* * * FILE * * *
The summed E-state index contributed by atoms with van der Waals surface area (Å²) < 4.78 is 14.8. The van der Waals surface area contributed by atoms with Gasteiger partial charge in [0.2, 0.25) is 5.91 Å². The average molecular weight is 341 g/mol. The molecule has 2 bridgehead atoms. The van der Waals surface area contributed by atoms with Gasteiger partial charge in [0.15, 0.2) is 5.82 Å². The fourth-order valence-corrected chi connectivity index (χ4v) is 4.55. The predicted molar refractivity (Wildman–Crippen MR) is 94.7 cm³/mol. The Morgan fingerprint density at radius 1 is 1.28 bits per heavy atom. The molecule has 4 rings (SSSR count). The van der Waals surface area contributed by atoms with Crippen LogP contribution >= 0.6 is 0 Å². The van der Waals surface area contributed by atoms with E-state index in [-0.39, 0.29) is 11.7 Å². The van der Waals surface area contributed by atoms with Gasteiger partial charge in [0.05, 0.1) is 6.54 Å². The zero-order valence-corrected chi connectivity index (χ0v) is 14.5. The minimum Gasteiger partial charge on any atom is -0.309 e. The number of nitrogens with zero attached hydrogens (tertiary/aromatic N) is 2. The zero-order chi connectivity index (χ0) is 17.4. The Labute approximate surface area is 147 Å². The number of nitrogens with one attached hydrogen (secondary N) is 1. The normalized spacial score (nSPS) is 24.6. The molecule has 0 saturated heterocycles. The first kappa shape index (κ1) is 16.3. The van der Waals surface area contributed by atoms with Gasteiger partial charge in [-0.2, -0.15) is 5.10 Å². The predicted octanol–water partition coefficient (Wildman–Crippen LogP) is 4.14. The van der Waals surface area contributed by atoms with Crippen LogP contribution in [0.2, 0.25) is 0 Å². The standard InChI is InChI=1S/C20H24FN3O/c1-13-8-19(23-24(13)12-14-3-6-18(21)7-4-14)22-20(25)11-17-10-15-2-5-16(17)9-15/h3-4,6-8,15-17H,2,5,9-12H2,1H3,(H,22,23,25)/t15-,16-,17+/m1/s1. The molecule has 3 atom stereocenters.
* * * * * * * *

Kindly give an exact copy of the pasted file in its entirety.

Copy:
The summed E-state index contributed by atoms with van der Waals surface area (Å²) < 4.78 is 14.8. The van der Waals surface area contributed by atoms with Gasteiger partial charge in [0.2, 0.25) is 5.91 Å². The average molecular weight is 341 g/mol. The molecule has 2 bridgehead atoms. The van der Waals surface area contributed by atoms with Gasteiger partial charge in [0.15, 0.2) is 5.82 Å². The fourth-order valence-corrected chi connectivity index (χ4v) is 4.55. The predicted molar refractivity (Wildman–Crippen MR) is 94.7 cm³/mol. The Morgan fingerprint density at radius 1 is 1.28 bits per heavy atom. The molecule has 4 rings (SSSR count). The van der Waals surface area contributed by atoms with Crippen LogP contribution >= 0.6 is 0 Å². The van der Waals surface area contributed by atoms with E-state index in [-0.39, 0.29) is 11.7 Å². The van der Waals surface area contributed by atoms with Gasteiger partial charge in [0.05, 0.1) is 6.54 Å². The zero-order valence-corrected chi connectivity index (χ0v) is 14.5. The minimum Gasteiger partial charge on any atom is -0.309 e. The number of nitrogens with zero attached hydrogens (tertiary/aromatic N) is 2. The zero-order chi connectivity index (χ0) is 17.4. The Labute approximate surface area is 147 Å². The number of nitrogens with one attached hydrogen (secondary N) is 1. The normalized spacial score (nSPS) is 24.6. The molecule has 0 saturated heterocycles. The first kappa shape index (κ1) is 16.3. The van der Waals surface area contributed by atoms with Gasteiger partial charge in [-0.2, -0.15) is 5.10 Å². The predicted octanol–water partition coefficient (Wildman–Crippen LogP) is 4.14. The van der Waals surface area contributed by atoms with Crippen LogP contribution in [0.2, 0.25) is 0 Å². The standard InChI is InChI=1S/C20H24FN3O/c1-13-8-19(23-24(13)12-14-3-6-18(21)7-4-14)22-20(25)11-17-10-15-2-5-16(17)9-15/h3-4,6-8,15-17H,2,5,9-12H2,1H3,(H,22,23,25)/t15-,16-,17+/m1/s1. The molecule has 3 atom stereocenters.